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HONOLULU STA&BCLLETiy, TUESDAY, AUGUST 2CT 1913.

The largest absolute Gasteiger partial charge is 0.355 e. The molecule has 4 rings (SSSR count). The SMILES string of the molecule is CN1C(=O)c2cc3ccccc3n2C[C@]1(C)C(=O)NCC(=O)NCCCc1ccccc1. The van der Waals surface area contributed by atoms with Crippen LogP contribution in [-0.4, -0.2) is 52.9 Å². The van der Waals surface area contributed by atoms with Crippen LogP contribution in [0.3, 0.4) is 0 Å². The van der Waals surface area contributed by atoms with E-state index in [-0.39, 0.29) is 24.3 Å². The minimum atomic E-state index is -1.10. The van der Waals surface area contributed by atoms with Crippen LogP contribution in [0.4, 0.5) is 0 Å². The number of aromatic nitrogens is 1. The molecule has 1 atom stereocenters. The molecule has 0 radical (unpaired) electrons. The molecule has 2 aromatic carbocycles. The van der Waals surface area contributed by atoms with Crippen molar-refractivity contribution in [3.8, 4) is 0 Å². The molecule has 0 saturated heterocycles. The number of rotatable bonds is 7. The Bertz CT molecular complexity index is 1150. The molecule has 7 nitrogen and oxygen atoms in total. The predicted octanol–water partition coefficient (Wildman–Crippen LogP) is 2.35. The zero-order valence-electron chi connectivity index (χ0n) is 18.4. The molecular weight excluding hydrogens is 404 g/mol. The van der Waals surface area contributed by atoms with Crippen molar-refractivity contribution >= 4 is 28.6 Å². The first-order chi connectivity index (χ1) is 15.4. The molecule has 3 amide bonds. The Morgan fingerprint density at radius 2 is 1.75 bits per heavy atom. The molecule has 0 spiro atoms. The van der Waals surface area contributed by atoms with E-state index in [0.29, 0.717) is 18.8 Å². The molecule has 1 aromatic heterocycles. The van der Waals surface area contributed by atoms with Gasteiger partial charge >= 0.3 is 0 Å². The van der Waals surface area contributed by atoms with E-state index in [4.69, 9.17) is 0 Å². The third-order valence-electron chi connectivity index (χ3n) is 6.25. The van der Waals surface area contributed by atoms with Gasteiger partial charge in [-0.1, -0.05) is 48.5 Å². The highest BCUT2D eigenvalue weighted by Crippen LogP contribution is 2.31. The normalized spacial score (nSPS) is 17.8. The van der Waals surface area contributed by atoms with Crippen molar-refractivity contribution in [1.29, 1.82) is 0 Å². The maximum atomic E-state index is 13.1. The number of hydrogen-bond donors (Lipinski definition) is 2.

NINE IET0 : THE FFM AS START PLAY FOl! ISLAND siahsco .5 s. : K k X Moana Hotel Courts .Will Be :Used for Important Matches, ! HTiis Year -r Four?,- Matches Played - - - , ' . TODAY'S MATCHES. T At. Beretania-s . , 4:30 Major vs. O'Dowda. : Uttlejohn vs. Eklund. 5:00 W. Hoofli vs. D. Baldwin. At PtcUle- . ' 4:30 C. Hoogs vs. Izard.' - Cattls vs. A.. Marshall. The one match that comprised the T.reliminary round, and three first- round matches in the island champion ship tennis tournament, were played off yesterday afternoon, at the Neigh borhood, Beretanla and Pacific tennis clubs. None of the matches were par- ticularly Interesting and there .were no surprises worthy of the name. The most ' Interesting development cf the day was the announcement by A. L. Castle, captain of the Beretanla Tennis Club, and . membet of the tournament committee, that the semi finals and finals of the championship will be played this year at the -Moana hotel courts. The checkerboard effect of light and shadow makes the Bere tanla courts a tennis joke, and It Is unfair to ask players to compete in tournament games there, In addition to the confusing light, the court are surfaced witn a rme gravel mat-puis the players on roller skates. Some of the slides taken, yesterday, measured more than 6 feet The Moana courts are ihe best In town, for, although they are a trITle harder than some of the players are used to, the light Is even in the afternoon, and the footing Js good. Manager Thlele, of the Ter ritorial Hotel Co., has offered them for the tournament, and probably ever. Icfore the semi-final round they win be in use. for some : of , the. matches. Alan Lowrey is. one player who ob jects strenuously to playing at , Bere tanla, and W. B. Izard is another. Army Player Wins. : . . ... The closest match of the day was that between Jack Guard and Lieu tenant Robertson, the Schdfleld Bar racks crack. In class this was a dis appointment, and both men let slip chances to win it Robertson took the opening set rather, easily, passing Guard with .forehand . cross court drives and chops, and putting a niim ber of speedyones to. Guard's some what indifferent backhand.. The army ' man had a good lead In the second set, but fell down badly,. Guard pulling It -out -of -the rflre.-8-6.;-:-ia?.ttre-deciding ret Guard had a lead of 4-1 ; and. it licked like curtains for the military representative, but the local man de 'vc loped, a sloppy, streak, and Robert Eon took five games straight and the match; ' ,v .; . '' .. " ! . C. A. Major, the Ililo crack, win make his initial appearance in Hono lulu today; when he meets Johnny O'Dowda. While Major is expected to win. It is believed that O'Dowda will make him extend himself sufficiently to show his form, ' . 1 - My appetite's bad cant seem .to improve It! Try Stearns' Wine ot Cod Liver Extract. It creates an ap petite for nourishing food. It tones up the whole system and gives you rich 'red blood. advertisement .. The departure of, Mr. Yaraaza, the 'new Japanese ambassador to Peking, was the occasion for quite gathering of important officials at the railway station In Tokio. 1 The premier was conspicuous' among Jhose present' ' ETAE-CriLtTIX CITES TOU MTMTO NFWS, TODAY : , - . n v ... ... - AMUSEMENTS tI ,VP A 'R' K i A T H LETfC ; Y ; AUGUST 31st mzq p. m HAWAII vs. ASAHI P. aI C .vs. STARS. Reserved seats on sale in Sporting Goods. Department E. O. HALL & SON, LTD. " ,V ill -f f ALL-HAWAII POLO ! f 11 TEAM PLAYING TODAY 4 The last big game of the polo 4- tournament is being played this 4 afternoon at Moanalua field, the f All-Hawaii four, veterans', of ' a f coast campaign, being matched 4 t- against a strong picked oppoel- tion. ' Although the Inter-island 4 f championship has been decided. in favor of Oahu, today's game is 4- not in the nature of an anti-cli- 4 f max, for it should produce "Just f- as good, or even better polo than the. final game of the champion- ship' series. The game Is schedud for 2:45 -f --.and wlii be. started nromnllr ra one. of. tne players lhaa. to' make -t connections with the Kauai boat .The teams are lining up as foi- ' lows ' ' ' y- Ali-IIa wail Arthur Rice. No. 1: Harold Castle." No' 2: Walter 'Dillingham, No. 3 (capt-)'; Frank' t nam vim, oacK. , -t- Picks Harold Rice. No,T; Af-, thur Collins, No. 2; Charles Rice. No." 3 (capt); David Fleming; back. . ; ; . ' - - . . . f w- I'iill. to, i;m HI uens .... -1 III . - . "Jt Jooks as though Honolulu sport ing men woujd have an opportunity to see Frank Duncan, t'uo 135-pound , na tional amateur wrestling champion, in action, after alt "Hrisky" .' Richards, the Fort Ruger grapplcr. is keen for a.-, match.', and. although. '.Duncan, may have to turn professional to go to. the mat In public,-in a regular exhibition, he Is willing to do this If there is enough money In sight to mate ic wprtb. wbile?,-If thes f'odo get t gether, it should, pro the,'besl thing n the wrestling . line lha; Honolulu has seen fdr some time. . . i y; Duncan' tir3t jproposlMon ito Rich ards, - when ? the latter .. : challenged through the sport oolunns of .ihei Star Bulletin, was to wrestle in private at soma lub of gymnasium. -The- coast grappler said he had no cbj?ctlon to ptT-ting Up a substantial &ide bet ut that .he didn't wihr to go on the boards as a regular carded attraction. unless there was a chance to clean up a good round sum In exchange for his amateur standing. ; Richards comes back with the- state ment that he wants to wrestle- in pub ic, 'where all nil - friends : can be on hand to4 see him in action, and now Duncan says that if there fs' enough nterest In .the game to permit of; a fair-sized purse, he will turn pro and wrestle the soldier on a winner-take- all basis. " ' " The following communication, from one of Richards' .backers, shows that the soldier does not hold himself cheaply as a mat artist and that he will likely have a big backing if he meets the Seattle lad.1 ' i- "Husky Richards is no back yard man ,and if this man Duncan thinks so, he. will have to talk. louder1. Rich ards wants to give the. fans, of Hono- ulu-a run for their , money, and to et the general pubTIc see which Is the better man. Richards will appear at ny 'time or place,, but it will have to be in public Now if Duncan wants his match,, all he. has to do. is to say so. Richards isn t anxious to appear at a show, bat would rather do that than go to some club,' where there are only ten or twenty persons to -look on. Duncan is really anxious for a match, he can arrange i it ;: without much . trouble, for as he Claims the 35-pound championship, he should be an attraction that any nomoter would be glad to handle, especially going against a good man like Richards. Husky Richards Is well known In tejohyMsForKakumg, ipflST FANS LliiLlllfiyyjfllE MUonald mw Leading National League With High Percentage ARTILLERY - 4 i . V " r ' .. -. I -. . .... .-.v ' ' '-. . . '1 I" ' - V .. . . . PLAYERS BOSTON.;;:CharIey McDonald, Boston " Bra ves' third baieman; who is now leading the National league in hitting: is In a way, a protege of '.John J. f Special Star-Bulletin Corrspondenc1 SCHOFIELD BARRACKS, Aug. 26 -r-titst Saturday when the 1st Field Artillery and 25th Infantry met on the diamondthe jans who nave been turn ing out for game after game of the Pcs league,' showed particular Inter- est in me miuai appearance u.ue bail" players , who arrived with the first battalion of the artillery on the last transport . The Artillery team, showed four new faces iri'the preliminary practice, Bo- linskl and Miller, at third and short and the new 'battery Stoll and Get- cheQ.: and these held, the entire at tention of the garrison fans, and elic ited much favorable comment, Criticism of the playing of the new men, who are so recently off the trans jport,' and4 who were playing m strange company, is hardly, fair, and; while reserving final report on their several abilities, there is much in their work Saturday that Is praiseworthy under any conditions. On first impressions, Stpll,who.wa8 on the jnound for the wagon soldiers, - seems to be ' the strongest addition to the team." Strong est because he fills the one position which most needs an occupant . This is no reflection on the faithful work of " Grey, who has done , the greater portion of the twirling for his team. byt Grey's best work: can be done elsewhere. In the diamond, and he' Is undoubtedly . the best utility man in the post. While the players of both teams at the beginning were noticea bly nervous, , the one exception was Stoll, who faced . tbS big Reader with the assurance and coolness of a gen uine veteran, as he1 will undoubtedly prove himself to be. He' opened bad- ly,';hittin4 Swinton." with the 'second ball "pitched, bat recovered himself, and disposed of the entire batting or der until the last batter, Jasper, found him' for a pretty single to left ' .This , pitcher's game Saturday was extraordinary In many -ways. He gave but one passr which is going some, for the Twenty-hfth batters were waiting him out for the first few. Innings. He fanned'flve hit three in asearchfof the Inside corners of the plate, arid found, for 12 hits, of wnicli at least four were scratch; and only two were for. extra basest Given a, chance to accustom himself to his hew. surround ings, and to know the team behind him. Stdll is bound to show tthe post V QUIT GMJE - - - f :. ' 1 ; Garry Herrmann of. the Cincinnati Reds, who. bought himifrdiri.the Dal las club of the Texas league and carried .him along last year arid part of this season. Then George Stallings took the, boy at.the . waiver, price on a tip from' the newspaper men following the Giants while the New NYork club was in Boston, a short time ago. ..McGraw . first saw McDon ald a couple of years ago at Marl in, the training ground of the Giants, when the third baseman and another member of the Dallas club named Thebo joined .the Giants to get into physical condition for the Texas ; league season. , McGraw had threi ball clubs playing exhibition games: In Texas that season, and he' used McDonald and Thebo on one team.' He had no permanent place. for, McDonald himself; but tils strongrre commendation of the youngster to Herrmann Indicated that McDonald -had mad a good impression otn him. McDonald, seems tQ be another Heine Zimmerman in point of "hitting. . In 1911, wih the Dallas iclubTne' hit .324 fn 144 games, although he displayed no unusual slugging "abil ity with. Cincinnati last season. - ; v' - - ' Getchell, the new catcher. was badly nandicapped by a sore arm, 'and: had to .retire In the fifth, but he shows promise. Miller, who played 'short, is Vbig. rangy youngster, with-a great inrowing arm, the hall marks of batsman, and the appearance of being exceedingly speedy. ; Bolinski was un t fortunate, surrendering third; to Cur- ran after a bad Inning at third, and then 'in the next inning made a clean mun or an easy higb fly in left ' . ' ' , - . . and, Kid Walsh. Richards wants to pet $n tpucfrwith.,Duncan, and arrange for this match,, which could come off any time in. September. ' v 1. . "By the way, if there are any good welterweight .wrestlers in town,. they canbe obliged by Abe Perelman, a former champion of Kansas City, now at this post" J;; PIGEON FLIES 1,000 MILES 'V:-.' IN 26 HOURS 30 MINUTES. ' "; v : C:'--v' 'IBy Latest , Maill ' .';",.' ,'.1 PITTSBURGH. One thousand miles air line distance, between- Abil enei Terland' Fort Wayne", IndVin 2C hafifrs: 3d minutes, and 6 seconds 'ac tual flying time was the remarkable these islands; He 13 now In training I flight of a homing pigeon belonging to and has been In the best of shape O, Anderson, of Fort . Wayne, during since he heard of Duncan's wish to meet some of the local grapplers. who could have gained entranca and opened the; trunk. It Is said that friends with an auto tnarto h Air AnHomnn'a hiri ia uea an in nis escape, and one the world s marlfc - - - . - iv mai mo bauie ineuus got ai me The second bird to arrive" : ft Fort ? , lo, UKe awa tn evidence it i vuukauicUi Wayne from Abilene belonged to J. Schilling. It had . been Oil the road 3( hours," 61 minutes and 47 seconds actual hying time. - The speed of Mr. Anderson s bird averaged more than 38 miles an hour, ... - :r' ' ' ROBS THIEFS TRUNK Planning to spend a week trying their luck with Tine, hook and net a party composed of Judge W. J. Rob inson,.! M. Vetlesen; Charles T. Wil der and - eleven' otner ansline exnefts leu Honolulu yesterday ,tne yacht Ha waif, bound .or Iahiinay ' M aul. THAT, POLICE II0LDhv;nere ey will make their h?adqijar- i.ers. . as Aionaay is Laoor ijay.ana therefore - a , holiday, it is -expected that' the party will not return- until Tuesday morning. .1 Q ; . ; Richards will continue to train at the Fort. Ruger gymnasium until j this match is either over with, or has fall en through. He is working with one of the best' welterweights on the isl- the latter part of July. The records, sent to President Car ney, vof the American Racing Pigeon Union in this city for verification, were officially announced today. Forty-seven birds contested In tho 'race from: the Texas city, and the record "After Frank Hart, alias West, alias Parker, the burglar who escaped from tho Hackensack (N. J.) Jail, was. ..re captured In New York several weeks ago, his trunk; containing booty from several Bergen county homes, - was taken to the Hackensack courthouse. It was placed fn the county detectives' room. . ';, -v ' ; . The startling discovery - was made that somebody had ransacked the trunk in the night, and bad used a jimmy to pry open Detective W. V. A. Blauvelfs desk. As the courthouse is locked up on Sunday and guardedvby h ' watchman, the detectives wonder . Tsk KJrrAer Seven HAVAIAN TENNIS GHAMPIONSMlP 1 9 1 3 MEN'S SINGLES A. J. Lowrey; bye. W. L. Warren, bye ..... . J- Lowrey, 6-1, 6-2..... , S. C. Kennedy, bye,; E. C. Lane, bye... i j. Kennedy, 6-4, 6-2. J. B. Guard, bye. .'. H. Robertsoh, bye. WTm. Eklund, I Robertson J 6-4, 6-S . bye ........ ............ y- oh Littlejohn. 6-1. 6-1. j ' C. A. Major, bye...., ...... i. V J. O'Dowda, bye. ........... . . . . ... ; C. T. Littlejohn W. Marshall Champion, 1913 C J. Hoogs. bye.,.. I W. B. Izard, bye. J .. r mm 'A. L. Castle, bye ...; I "A. Marshall, bye .... ... i.' " ' . TV. H. 'Hoogs, bye. .. . , D. Baldwin; bye...... i i ftA m Good with a surety v General -Arthur a pledge of quality. The standard mild cigarr: honest thru and thru and true to its friends. Always the same, good quality, always the same mildness, always the same smooth, mellow fragrance. Always the same 10c. ; Gen! ARTHUR Nap Lajoie may never again play with the Naps.. Also, the breach which exists be tween the great Frenchman and Man ager Joe Birmingham mayt be event ually bridged - oyer? with the result that Larry will continue in his prea ent role as utility tnflelder and pinch hitter, and possibly break back into the game again as regular second base man. - . - But If Larry cecrdes to quit and holds to that decision, the year of 1913 will mark the passing of the greatest natural batsman . and second baseman that ever lived. . ; - " - . . It will mark the passing of Napol eon Lajoie. after he has been one of the. most . sclntillatiug. figures of the national game for over seventeen years. . . j J : . . - Other .players may show greater speed than Larry today, but gazing back" over a span:of over seventeen years, and noting the wonderful field ng and hitting of the powerful Gaul, can any one imagine that the spec tacular little Eddie Collins or the lit tle ' Trojan ; Johnny Evers will ever establish such a wonderful record ? Baseball players; like men in other walks of life, capnot , go on forever. Unfortunately,, the baseball life of men or . the diamond . Is necessarily a comparative brief one. The time must come when the great est, of the great of base ball must give way -to younger and faster, men. Larry Playing Eighteenth Season. Probably that time hasn't yet arriv ed for Lajoie, but the ,fact that it ia approaching rapidly is : sufficient to send a quiver -. of pain ' through the hearts of the ardent patrons of the nation's finest Bport ' ' ; Larry has been a leading figure In the game since 1806. It was in 18 that he was "discovered" on the Fall river club and hurried off to carve a name In the "hall of base ball fame" as a member of the, Philadelphia club of the National- League " ' ':, Larry pbunded. his way to the atten tion of major "league men; by hitting rival slabmen for an average of .421 in 189C. Oddly, the Fair River team of that year ,was( the only; team to wmcn LArrv ever .neloneed that uron a pennant while.. Larry was a mem ber. But Larry did not remain with Kail River until the pennant was won. Joining Philadelphia in 1896, he started out as a first baseman. He was the "sensational" recruit of the year. His hitting average with the Phillies was .331.' , v'; ;,-.wt Later he switched to second base. There his work was even more spec tacular. Before he had entred his scond season aa a member of the Phil lies, he was one of .the7 idols of the bas balllworld. . He. has held that position ever since. ; -Jumped to! American League. During the days of the historic baseball war between, the American League jind the National League, Lar ry Jumped to the Athletics. Legal complications brought? his release to Cleveland In 1902,. together with El mer Flick and Bill" Bernhard, . . ; His history since that momentous action Is very well ' known to every fan in the country. ' j .With the passing' of "Bill" Armour from the management: of, the Cleve land club Larry advanced to the role of manager. Hfs most successful sea son In. that capacity was 1908, when tho Naps, finished second to Detroit by one-half a gane in the most , mad dening pennant race in the annals of the American League.. : . During his entire ball career Lar ry's , batting, average has slipped f be low the magic .20t) mark only twice. That was during that nerve-racking 1908 campaign, and also the 1907 campaign, when Larry was beset with managerial woe3 of snfficient weight to .weaken and ; affect the most pow erful batting, eyes. .: ' ? With the team traveling poorly In 1909 he gave up the reins to "Jim" McGuire. Since then he had been a private in the ; ranks, but always a private respected alike by friend and foe and admired .for his baseball abili ty by , all fandomj Eroken Hands Start Trouble, ( Starting the season of. 1913, Larry gave every indication of polishing off nis eignieentn year and making it s'nnd on a par with the best of his past His work during the early games of .the season and until the bones in his two hands were broken by Pitcher Klepfer of New York, at League Park, Sunday, May 11, was one the brightest features of a num- j ber of bright features by the Cleve land club. , ,-'. - :.'! Frici ion between Larry and Birm ingham undoubtedly is one of the rea sons for the action taken at Chicago yesterday. Just what the cause of that friction is we do, not know, but we know this, that It affects two strong-willed partfes. Birmingham is one of tftat type of men who haye the courage to carry: their convictions to the limit Exactly the same applies to Larry. ; ' ' ' , ' t ' . Superintendent Caldwell of the pub lic works departffteftt says-he Intends closing the AV'aiomao branch of Pa olo Valley, to. protect the water shed there from contamination by campers and ethers. The water Is to be used for drinkiog purposes, he avers. . -, . i -. DEMON Stl) - . ... -: ; t The Stars have taken a great brace. now that the second half of the Oahu league series is on, and the runaway race of the Portuguese , in the first half a thing of the past The Stars lead in club batting, and are second in team fielding, while the first four men on' the individual batting list are Stars, three of them bing insldt the magic .40 mark, ; and the - fourth, Zerbe, being credited wfth 371 Following are the average, includ ing last Sunday's games, compiled by Secretary Raposo of the league: OAHU BASEBALL LEAGUE Fielding Averages g po a e tc pet. Coast Defanses ...4 129 43 It 1S3 942. Stars .. ...... ..3 102 CI 16 1G3 905 Hawaii .. ., 3 73 32 14 124 8S7 Asahi ........ ..3 81 21 15 127 832 P. A. C. .........3 84 33 16 125 8S1 Batting Ateragf .. g ab r h sbshpet ..3 134 23 34 3 1 2Zi Stars C, D. Asahi P. A. ...... ....4 15S 14 30 10 .. ....3 103 20.17 .......3 105 10 17 Hawaii .. .. -,..3 85. 6 10 v InrhMual Ratting 5 190 6 165 1 162 1 11$ - . g an. Leslie (S) ......3 14. Robinson (S) ...3 12 Ross (S) .......3 15 Zerbe (Si .i 2 8 Franco (H) ....3 11 OToole (CD) ...3 12 Bushnell (P) ....3 12 Corn (CD) ......2' 6 Walker (S) ;....3.16 T. Moriyama(A)3 13' La .Mere (P)....3 11 Hixenbaugh (CD) 4 19 Nishi (A) ...... .3 8 M. Omellas (P).3 12 Cullen (S) ......2 12' Scott (P) .......2 8 Dobsky (S) ....2 8 Woldt (S) ......2 8. Kealoha (H) Williams (H) OHara (CD ....4 J9 Kojima (A) -v..;.S 10 Medelro (P) .-w-2 5 Kick (CD) ....4 15 Applin (CD) 4 17 Hinkley (CD) ..".4 18 Koineya (A) ...3 12 SUyeno (A) Zamiska (P) Hughes , (ID Kono A) .......2 Hardee (H) .....2 Bolander (CD) ..4 Ah Toon (H) ...'.3 Shay (CD) ......4 J.xOrnelIas (P)..3 h 6 5 6 3 4 4 4 & 4 3 & 3 3 2 2 2 2 2 0 2 sb sh pet 2 0 423 0 417 0 400 0 375 0 3 ( 0 323 1 233 1 333 0 313 1 2CS 0273 1 2i3 3 2:0 0 0 0 0 0 3 12 .V.3 12 ...2 C 6 6 19 8 IS 9 40 4 0 .1 1 0 1 1 1 1 0 1 1 0 0 0 1. 1 ii. 2 1 3 3 3 2,. 2 2 1 1 1 3 1 o 1 1 1 0 Araki (A) 3 H White (II)'.:... .3 iro l'u Sousa (PrT:V;..3 13 0 1 o, Lawson (CD) ...4 14 2t 1 1 2:0 2:0 2.', 3 2:0 0 2:0 0 2.J 211 20) 0 200 0 1S3 2 176 0 ic: 0 167 0 1ST 0 0 1G7 0 0 1C7 2 167 0 167 0 IZi 0 125 0 1 1 1 0 111 0 091 0 '( ) I 0 077 0 071 0 0 1 1 1 0 0 YESTERDAY'S SCORES - U THE BIG LEAGUES 1 42 54 C5 61 63 73 78 NATIONAL LEAGUE , , . " W. L, New-York ............ . .j Philadelphia. ... Pittsburgh 61 Chicago ................ .62 Brooklyn ...52 Boston , . . .p .......... . .".51 CincinnJti ; .....47 St Louis-. ...... ...43 AMERICAN LEAGUE. .... . v . : - ' w.-u Philadelphia. .............81 - 3S Cleveland ............. .'.72 47 Washlneton ........66 &1 Chicago .65 Boston . . . . . . . ; . ... . . ... : 57 Detroit . 52 St, Louis 47 New York ....... ;..37 C9 73 77 Pet. .CD0 .611 .4 GO .417 Tct. .631 .605 64 .533 Art .416 .379 .330 4. V NATIONAL LEAGUE At BrooiljB-Chlcago 5 Brooiljn At Boston Boston 7t PlUnbarg 'fi. At New Tork ClnelanaU 1, New York J.-'-"..."'--'- ' . ; - At. rtllaielphla Philadelphia 3, St. Louis 0. . . .. AMERICAN LEAGUE At Chicago Washington Chicago 'At St Lonlu SL Lonls 0, Phlladel phla 3 ': " . . At Cetroit Boston h woiroit e. -At Clef eland Cleveland 6, New York 2.:.'..,-',. ::...:;. - WATER WINGS ALMOST FATAL. f ICy latent Walll SUNEURY, Pa., Benjamin L. Camble, of Northumberland, who weighs 140 pounds and Is six feet four. donned a pair of "water wings and jumped into the ;.Susquehan3rIverv Kecausc of his human beanpole tend encies, the buoyant wing3" slipped to his feet Camble. could not swim. and his head went down while his feet were held up above the water. .A pe- oestrlan saw two feet sticking up above the water's level. Jumped in and rescued him. ," . . . DEVON . ' FOR 25 CENTS ' CLUZTTPEABOPracaTorttt